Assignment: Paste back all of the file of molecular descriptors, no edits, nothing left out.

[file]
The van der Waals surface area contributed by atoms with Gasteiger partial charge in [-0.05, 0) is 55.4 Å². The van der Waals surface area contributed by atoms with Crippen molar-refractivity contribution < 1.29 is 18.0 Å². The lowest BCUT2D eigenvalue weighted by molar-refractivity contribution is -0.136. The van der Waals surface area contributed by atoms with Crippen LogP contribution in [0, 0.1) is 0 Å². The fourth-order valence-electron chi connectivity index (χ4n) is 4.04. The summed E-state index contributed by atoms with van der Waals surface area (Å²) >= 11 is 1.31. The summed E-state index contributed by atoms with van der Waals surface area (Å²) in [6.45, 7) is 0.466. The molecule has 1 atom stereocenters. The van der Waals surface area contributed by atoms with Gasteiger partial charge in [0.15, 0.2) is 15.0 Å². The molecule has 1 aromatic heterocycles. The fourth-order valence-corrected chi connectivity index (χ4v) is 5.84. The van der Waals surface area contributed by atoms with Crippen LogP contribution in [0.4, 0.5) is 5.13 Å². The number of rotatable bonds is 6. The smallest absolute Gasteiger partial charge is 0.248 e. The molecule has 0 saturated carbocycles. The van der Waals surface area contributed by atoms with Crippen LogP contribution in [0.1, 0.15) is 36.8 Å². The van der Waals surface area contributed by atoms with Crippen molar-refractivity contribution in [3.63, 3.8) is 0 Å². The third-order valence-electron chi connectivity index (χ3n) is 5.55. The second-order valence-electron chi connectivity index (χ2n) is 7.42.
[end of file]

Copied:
The van der Waals surface area contributed by atoms with Gasteiger partial charge in [-0.05, 0) is 55.4 Å². The van der Waals surface area contributed by atoms with Crippen molar-refractivity contribution < 1.29 is 18.0 Å². The lowest BCUT2D eigenvalue weighted by molar-refractivity contribution is -0.136. The van der Waals surface area contributed by atoms with Crippen LogP contribution in [0, 0.1) is 0 Å². The fourth-order valence-electron chi connectivity index (χ4n) is 4.04. The summed E-state index contributed by atoms with van der Waals surface area (Å²) >= 11 is 1.31. The summed E-state index contributed by atoms with van der Waals surface area (Å²) in [6.45, 7) is 0.466. The molecule has 1 atom stereocenters. The van der Waals surface area contributed by atoms with Gasteiger partial charge in [0.15, 0.2) is 15.0 Å². The molecule has 1 aromatic heterocycles. The fourth-order valence-corrected chi connectivity index (χ4v) is 5.84. The van der Waals surface area contributed by atoms with Crippen LogP contribution in [0.4, 0.5) is 5.13 Å². The number of rotatable bonds is 6. The smallest absolute Gasteiger partial charge is 0.248 e. The molecule has 0 saturated carbocycles. The van der Waals surface area contributed by atoms with Crippen LogP contribution in [0.1, 0.15) is 36.8 Å². The van der Waals surface area contributed by atoms with Crippen molar-refractivity contribution in [3.63, 3.8) is 0 Å². The third-order valence-electron chi connectivity index (χ3n) is 5.55. The second-order valence-electron chi connectivity index (χ2n) is 7.42.